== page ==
A couple weeks ago, I was out for a morning run with a friend when a commercial truck, painted blue with funky wave designs, drove by.
“That’s Todd. He lives in his truck, and he makes wooden fish,” Jordan said. “All the people are starting to come back for summer.”
“What does Todd do in the winter?” I asked.
“Just drives around the country in his truck.”
“Selling wooden fish?”
If I needed something to signify my arrival in Raglan that could well have been it. It also could have been the mother I saw correcting her young daughter’s tree pose on the beach the other day.
The coastal surf village on the North Island’s west coast, known worldwide for its epically long left-hand breaks, is a place full of interesting people. Most have come for the laid-back beauty of a largely undeveloped paradise. There are no McDonald’s or Subways, no flashy million dollar beach homes and the nearest large supermarket is an hour’s drive away. The people who call Raglan home are a mix of locals and expats who’ve come for a simpler life of veggie gardens and flexible business hours. The main drag is made up of art studios, an ‘herbal dispensary’ for all your organics, a local coffee joint that doubles as neighborhood watch and a handful of surf shops.
Coming to Raglan after finishing the ski season in Queenstown was a last-minute plan. With only a month between the end of my job at Coronet Peak and when I would fly back to the States, I wanted to earn some extra cash and see a little bit more of New Zealand. My friend Jordan, who manages a fish market in town, was flying back to the States for a while and the shop needed a few extra workers. So my partner, Richy, and I said goodbye to the mountains, jumped on a plane and moved into our friend’s guestroom in a house by the beach.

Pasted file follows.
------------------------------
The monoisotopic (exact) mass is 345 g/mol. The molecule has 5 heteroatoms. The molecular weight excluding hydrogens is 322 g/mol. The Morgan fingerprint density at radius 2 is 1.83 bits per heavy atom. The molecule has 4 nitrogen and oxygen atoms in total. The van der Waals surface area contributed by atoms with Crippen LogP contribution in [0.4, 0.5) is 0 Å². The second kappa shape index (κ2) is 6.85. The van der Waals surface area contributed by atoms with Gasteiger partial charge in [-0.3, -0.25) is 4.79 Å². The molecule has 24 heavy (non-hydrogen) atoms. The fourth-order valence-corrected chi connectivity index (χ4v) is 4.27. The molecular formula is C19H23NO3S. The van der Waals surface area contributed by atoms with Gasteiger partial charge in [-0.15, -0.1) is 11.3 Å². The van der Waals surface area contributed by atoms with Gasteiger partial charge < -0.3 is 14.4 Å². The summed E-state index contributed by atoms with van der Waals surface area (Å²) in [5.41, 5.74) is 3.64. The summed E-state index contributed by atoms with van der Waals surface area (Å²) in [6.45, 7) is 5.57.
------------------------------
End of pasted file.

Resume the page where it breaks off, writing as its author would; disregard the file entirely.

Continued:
I’d spent some time in Raglan before and was looking forward to the pace of a quiet, rural town to wind down from the winter. Our first week was a little bit of an adjustment. There was settling into a new routine: having days free and working nights. Not knowing many people in town meant lots of time spent alone and I had to remind myself that’s what I came here for. When we first arrived it was mid-October and the rain didn’t stop for days.
After a while, though, the weather finally broke and we were able to start doing Raglan things—going for surfs on the main beach, then getting beat up by bigger waves at Manu Bay, learning to play backgammon outside Raglan Roast, visiting that same coffee shop three times in one day because there was nowhere else we needed to be, and going for bike rides and runs along country roads.
We were staying at Jordan and her partner Christian’s house, which backs onto a slice of water coming up from the inlet. One morning, Richy and I dug out some old kayaks from under the house and launched them in the backyard, letting the incoming tide push us further inland past rolling farmland so bright green it looked airbrushed. I paddled in close to one section of land and could hear the lazy chewing of cows staggered across the hill above me. Across the water on the other shore stood another herd and I wondered if they ever stared over thinking that the other’s grass looked greener.
Much of our time in Raglan was spent working down at the fish shop on the wharf, where the local fishermen dock their boats outside and unload the days catch right through the doors. Hughie, an old local who’s been in the industry for years, fillets the fish in the corner of the store, then passes it behind the counter for us to sell fresh or fry up. It took a while until I could tell apart the different New Zealand varieties. Snapper looks identical to Tarakihi except for its thin black veins. There was John Dory and Lemonfish, which is actually shark, sometimes Granddaddy Hapuka and Ling. Gurnard is the kiwi staple, and when the boats couldn’t get out for days because of rough seas, we ran out of Gurnard and the locals were in an uproar.
It felt pretty fitting that before I left New Zealand I’d wind up in a place like Raglan Fish. I don’t know if there’s a more kiwi experience you can hope for, apart from working on a sheep station, and it was the freshest fish and chips I’ll probably ever eat.
We only called Raglan home for a matter of three weeks, but toward the end of our stay I started to feel like we’d been adopted into the fold. A few nights ago, Richy and I sat having a beer on the porch of the only pub in town. A woman who worked at the pottery place next to the fish market walked by, noticed us, turned around and came back for a quick chat.
“Hey, good to see you guys!” A second later a passing truck beeped and waved in our direction. We finished our drinks and walked across the bridge to our temporary home. The night was dark—there are no houses along the shoreline to illuminate the snaking water—and the only sound was the distant beating of waves along a wild coast.